A 2018 book, Tamil Characters: Personalities, Politics and Culture by AR Venkatachalapathy, noted that Annadurai used active politics to promote Periyar’s ideology but made it more palatable for the masses. This meant that controversial aspects of Periyar’s messages like secession and iconoclasm had to be tamed for wider acceptance.
The shrewd Anna used the 1962 Sino-Indian War as a pretext to drop the DMK’s already nominal idea of secession. “In our anger against the Congress party, we should not commit the mistake of slackening our efforts against the foreign invader,” he said, supporting the war effort. In later years, the DMK espoused greater autonomy for linguistically carved states, thus becoming the torch-bearer for federalism in India.
Anna, who had a way with words, appropriated a phrase from Tamil literature, “Onre Kulam, Oruvane Devan (one community, one god)” to turn Periyar’s iconoclastic atheism into ethno-religious monotheism. In fact, as noted by Venkatachalapathy, Anna famously proclaimed that his party would neither break Ganesha idols nor any coconut in his worship.
Annadurai’s biggest moment came in the run-up to the 1967 polls, as the DMK tied up with Chakravarti Rajagopalachari – a Brahmin and a rival. Despite having clashed during the 1939 anti-Hindi riots, electoral calculations triumphed over past rivalry. Perhaps, he might have taken a cue from Vladimir Lenin’s idea of “temporary compromise”. It is said that Anna himself was shocked by the scale of the DMK’s victory. Yet, the outcome also proved that the DMK was no longer an untouchable in state and national politics. Moreover, by opting for an alliance, the party also showed its commitment to electoral democracy.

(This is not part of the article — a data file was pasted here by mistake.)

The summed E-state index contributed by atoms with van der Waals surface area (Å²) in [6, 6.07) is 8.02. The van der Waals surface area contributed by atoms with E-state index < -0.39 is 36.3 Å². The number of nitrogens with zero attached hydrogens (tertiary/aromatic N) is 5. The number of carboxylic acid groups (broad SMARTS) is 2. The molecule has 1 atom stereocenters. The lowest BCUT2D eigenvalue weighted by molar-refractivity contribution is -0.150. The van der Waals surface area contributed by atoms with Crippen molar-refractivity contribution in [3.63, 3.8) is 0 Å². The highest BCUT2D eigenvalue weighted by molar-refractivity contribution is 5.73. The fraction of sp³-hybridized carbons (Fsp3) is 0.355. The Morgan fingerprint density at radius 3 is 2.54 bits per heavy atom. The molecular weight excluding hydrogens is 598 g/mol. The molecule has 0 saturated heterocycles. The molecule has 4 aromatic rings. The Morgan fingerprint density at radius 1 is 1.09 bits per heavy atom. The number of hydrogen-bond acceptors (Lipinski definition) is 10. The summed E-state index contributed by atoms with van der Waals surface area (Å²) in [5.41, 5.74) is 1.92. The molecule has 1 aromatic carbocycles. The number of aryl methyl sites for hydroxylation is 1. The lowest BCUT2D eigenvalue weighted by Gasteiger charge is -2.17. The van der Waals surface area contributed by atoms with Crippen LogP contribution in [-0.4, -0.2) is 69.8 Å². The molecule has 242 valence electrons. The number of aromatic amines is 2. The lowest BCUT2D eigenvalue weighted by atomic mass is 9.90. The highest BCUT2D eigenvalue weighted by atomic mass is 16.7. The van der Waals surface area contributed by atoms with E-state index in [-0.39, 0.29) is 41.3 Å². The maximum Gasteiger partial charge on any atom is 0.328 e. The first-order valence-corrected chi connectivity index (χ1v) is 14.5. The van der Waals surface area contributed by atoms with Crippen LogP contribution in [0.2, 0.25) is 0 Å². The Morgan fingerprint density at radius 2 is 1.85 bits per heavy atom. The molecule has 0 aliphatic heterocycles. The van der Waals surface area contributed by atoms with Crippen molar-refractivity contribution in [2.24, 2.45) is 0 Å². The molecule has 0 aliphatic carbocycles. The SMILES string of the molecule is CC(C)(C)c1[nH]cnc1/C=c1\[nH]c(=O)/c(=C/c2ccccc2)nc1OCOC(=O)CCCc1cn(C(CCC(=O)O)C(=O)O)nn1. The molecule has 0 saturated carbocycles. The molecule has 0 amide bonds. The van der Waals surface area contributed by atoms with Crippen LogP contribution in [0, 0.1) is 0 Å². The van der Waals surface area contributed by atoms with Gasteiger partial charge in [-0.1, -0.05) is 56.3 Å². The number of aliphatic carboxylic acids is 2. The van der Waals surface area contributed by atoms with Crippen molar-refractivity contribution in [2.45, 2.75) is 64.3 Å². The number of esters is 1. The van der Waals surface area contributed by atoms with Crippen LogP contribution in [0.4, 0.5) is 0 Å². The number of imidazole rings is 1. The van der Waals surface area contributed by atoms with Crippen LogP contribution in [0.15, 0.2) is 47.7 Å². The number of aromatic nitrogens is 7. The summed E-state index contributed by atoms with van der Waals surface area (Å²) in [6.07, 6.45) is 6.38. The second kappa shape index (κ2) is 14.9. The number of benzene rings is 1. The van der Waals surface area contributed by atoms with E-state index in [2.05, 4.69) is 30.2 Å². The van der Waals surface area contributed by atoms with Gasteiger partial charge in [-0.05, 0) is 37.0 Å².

If not for Annadurai’s pragmatism, the Dravidian movement would certainly have ended up in the abyss of history. To his credit, he utilised universal adult franchise to shape the socio-economic destiny of Tamil Nadu. Moreover, he demonstrated that regional entities could continue working within India’s federal structure. Call it the “Annadurai effect” or something else, Karunanidhi, MGR and Jayalalithaa took “coalition dharma” miles further. Between 1971 and 2009, national parties had to form a coalition with at least one of the two ‘Kazhagam’ to sweep the Lok Sabha polls in Tamil Nadu.
Fifty years after his passing, Annadurai remains a political icon, just like his mentor and three successor chief ministers. But the problem begins here. Anna is likely to have a lesser recall value than Karunanidhi. Similarly, MGR and ‘Amma’ Jayalalithaa are the likely symbols who can deliver votes for the AIADMK. Tamil Nadu’s culture of hero worship keeps adding new icons to the Dravidian pantheon. Unsurprisingly, Karunanidhi’s autobiography holds a pivotal place in the DMK’s official history while Annadurai’s collected editorials remain incomplete. Perhaps, Periyar’s fear of the Dravidian movement collapsing under the burden of electoral politics was not too far-fetched.